President Trump confirmed the new guidelines for the ZTE deal criticizing New York Senator Chuck Schumer as well as the previous Obama administration in a tweet Friday evening, for their deal with ZTE.
"Senator Schumer and Obama Administration let phone company ZTE flourish with no security checks," he wrote. "I closed it down then let it reopen with high level security guarantees, change of management and board, must purchase U.S. parts and pay a $1.3 Billion fine. Dems do nothing but complain and obstruct. They made only bad deals (Iran) and their so-called Trade Deals are the laughing stock of the world!"
President Trump wants to maintain leverage with China and has decided to reverse his decision on the ZTE ban, but has outlined new strict guidelines:
* $1.3 Billion fine for violating sanctions with Iran and North Korea
* New Security Rules
* American Compliance Officers
* New Board of Directors
In mid-April 2018 The Department of Commerce announced it was placing a ban on Chinese multinational telecommunications company ZTE including forbidding US companies from supplying equipment and service contracts for seven years.
ZTE is based out of Shenzhen, Guangdong, China and is the fourth largest smartphone maker in the world. ZTE relies on US companies to provide more than a quarter of the components used in ZTE telecom equipment.
The ban was a result of ZTE violating sanctions with Iran and North Korea and lying to the department’s Bureau of Industry and Security. Not only that, but instead of disciplining ZTE executives they were actually given bonuses for their illegal conduct.
So why would Trump all of a sudden want to turn around and grant concessions to ZTE when it had proven to be a bad actor? Not only did this seem to be a direct request from Chinese President Xi Jinping, but American companies--such as Qualcomm and Acacia--had reached out stressing that this would put a huge strain on their companies, since so many of ZTE’s parts come from the US. China spent $2.34 billion on parts and equipment manufactured in the US last year alone.
In directing the Commerce Department to re-examine ZTE’s penalty, President Trump encountered an intense pushback from lawmakers as well as some of Trump’s national security advisers.
In a statement on Friday Senator Chuck Schumer of New York said,
"If the administration goes through with the reported deal, President Trump would be helping make China great again. Simply a fine and changing board members would not protect America’s economic or national security, and would be a huge victory for President Xi, and a dramatic retreat by President Trump." Schumer continued, "Both parties in Congress should come together to stop this deal in its tracks."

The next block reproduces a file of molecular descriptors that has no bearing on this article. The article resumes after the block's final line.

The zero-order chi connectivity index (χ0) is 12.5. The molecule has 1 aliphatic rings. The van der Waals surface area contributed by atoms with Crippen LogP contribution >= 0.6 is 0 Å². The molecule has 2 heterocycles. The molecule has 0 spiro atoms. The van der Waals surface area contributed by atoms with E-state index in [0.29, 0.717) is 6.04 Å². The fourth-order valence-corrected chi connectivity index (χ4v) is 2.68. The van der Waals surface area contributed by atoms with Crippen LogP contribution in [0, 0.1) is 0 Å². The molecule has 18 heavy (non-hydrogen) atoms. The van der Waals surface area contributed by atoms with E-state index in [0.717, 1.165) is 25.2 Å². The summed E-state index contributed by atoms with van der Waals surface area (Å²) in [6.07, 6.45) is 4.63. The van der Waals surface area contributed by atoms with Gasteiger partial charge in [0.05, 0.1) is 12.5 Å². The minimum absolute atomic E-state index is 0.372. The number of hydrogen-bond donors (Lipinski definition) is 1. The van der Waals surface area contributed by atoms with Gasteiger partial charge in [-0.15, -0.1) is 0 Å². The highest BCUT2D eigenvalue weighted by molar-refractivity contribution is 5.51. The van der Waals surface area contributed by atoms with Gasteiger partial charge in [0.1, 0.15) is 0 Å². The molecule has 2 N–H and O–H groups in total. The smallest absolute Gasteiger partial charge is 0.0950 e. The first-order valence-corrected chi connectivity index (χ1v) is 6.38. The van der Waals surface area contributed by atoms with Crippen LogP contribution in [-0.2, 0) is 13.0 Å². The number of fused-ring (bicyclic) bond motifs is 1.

The usual suspects are driving home the idea that this revision is only beneficial to China, but the fact is ZTE relies on purchasing parts from American companies to stay in business.
"Yes they have a deal in mind," Senator Marco Rubio, a Florida Republican tweeted on Friday. "It is a great deal...for #ZTE & China." "Now congress will need to act," he added.
Nancy Pelosi even responded to the reversal in a tweet directed at President Trump saying, "@realDonaldTrump’s ZTE deal is a staggering betrayal of the American people."
Defense officials have stressed their concerns about the communist Chinese telecom company and its security risks of spying, hacking and overall interference using the technology.
Thursday, The Senate released a defense policy bill containing a provision requiring Trump, before making any ZTE deal, to certify with Congress that ZTE hasn’t violated U.S. law for the past year and that it is cooperating with all U.S. investigations.
The House passed its own defense policy bill banning the Pentagon from purchasing any ZTE technology. The Pentagon had already stopped the sale of phones made by Chinese competitor, Huawei, in all stores on American military bases around the world in early May, for the same security concerns--fearing espionage or other intellectual property theft. Huawei is substantially larger than ZTE and critical to China’s industrial policy plans.
According to the NYT, President Trump acknowledges that China is using North Korea as leverage stating, "President Xi could be influencing Kim Jong-un," adding "If you remember a few weeks ago, all of a sudden, out of nowhere, Kim Jong-un went to China to say hello again a second time to President Xi."
Chief editor of Global Times, (which is owned by the Chinese Communist Party), Hu Xijin stated on social media site Weibo, "No matter if the previous sanction was a card in Washington’s concerted move for a trade war on China, the newest decision is a good one."
Trump expressed his concerns for American businesses in a meeting with South Korean President Moon Jae-In earlier this week stating, "By shutting them down, we’re hurting a lot of American companies. Really good American companies."
Written by FULCRUM contributor Haley Kennington